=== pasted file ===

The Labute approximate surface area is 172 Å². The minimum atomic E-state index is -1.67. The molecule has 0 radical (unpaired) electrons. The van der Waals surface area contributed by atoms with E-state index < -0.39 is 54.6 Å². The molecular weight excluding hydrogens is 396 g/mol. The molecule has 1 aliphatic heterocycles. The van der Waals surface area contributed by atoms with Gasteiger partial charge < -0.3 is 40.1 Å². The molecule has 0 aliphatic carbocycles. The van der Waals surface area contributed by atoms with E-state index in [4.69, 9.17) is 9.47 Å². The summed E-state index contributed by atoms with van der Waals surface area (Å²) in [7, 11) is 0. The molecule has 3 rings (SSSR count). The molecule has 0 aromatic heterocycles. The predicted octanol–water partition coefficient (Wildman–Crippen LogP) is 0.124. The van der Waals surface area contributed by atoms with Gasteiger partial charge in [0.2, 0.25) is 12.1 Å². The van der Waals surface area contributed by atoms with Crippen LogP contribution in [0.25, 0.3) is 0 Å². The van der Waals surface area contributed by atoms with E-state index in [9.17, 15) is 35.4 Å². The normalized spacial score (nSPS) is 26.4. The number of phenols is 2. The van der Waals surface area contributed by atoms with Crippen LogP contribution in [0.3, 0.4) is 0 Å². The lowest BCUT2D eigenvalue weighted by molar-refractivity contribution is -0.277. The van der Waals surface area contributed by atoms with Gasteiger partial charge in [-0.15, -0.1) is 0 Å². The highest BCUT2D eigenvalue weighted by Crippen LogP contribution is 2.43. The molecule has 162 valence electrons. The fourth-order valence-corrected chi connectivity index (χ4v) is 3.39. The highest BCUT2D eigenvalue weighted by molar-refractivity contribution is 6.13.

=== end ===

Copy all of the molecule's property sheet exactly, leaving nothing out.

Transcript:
The Labute approximate surface area is 172 Å². The minimum atomic E-state index is -1.67. The molecule has 0 radical (unpaired) electrons. The van der Waals surface area contributed by atoms with E-state index < -0.39 is 54.6 Å². The molecular weight excluding hydrogens is 396 g/mol. The molecule has 1 aliphatic heterocycles. The van der Waals surface area contributed by atoms with Gasteiger partial charge < -0.3 is 40.1 Å². The molecule has 0 aliphatic carbocycles. The van der Waals surface area contributed by atoms with E-state index in [4.69, 9.17) is 9.47 Å². The summed E-state index contributed by atoms with van der Waals surface area (Å²) in [7, 11) is 0. The molecule has 3 rings (SSSR count). The molecule has 0 aromatic heterocycles. The predicted octanol–water partition coefficient (Wildman–Crippen LogP) is 0.124. The van der Waals surface area contributed by atoms with Gasteiger partial charge in [0.2, 0.25) is 12.1 Å². The van der Waals surface area contributed by atoms with Crippen LogP contribution in [0.25, 0.3) is 0 Å². The van der Waals surface area contributed by atoms with E-state index in [9.17, 15) is 35.4 Å². The normalized spacial score (nSPS) is 26.4. The number of phenols is 2. The van der Waals surface area contributed by atoms with Crippen LogP contribution in [0.3, 0.4) is 0 Å². The lowest BCUT2D eigenvalue weighted by molar-refractivity contribution is -0.277. The van der Waals surface area contributed by atoms with Gasteiger partial charge in [-0.15, -0.1) is 0 Å². The highest BCUT2D eigenvalue weighted by Crippen LogP contribution is 2.43. The molecule has 162 valence electrons. The fourth-order valence-corrected chi connectivity index (χ4v) is 3.39. The highest BCUT2D eigenvalue weighted by molar-refractivity contribution is 6.13.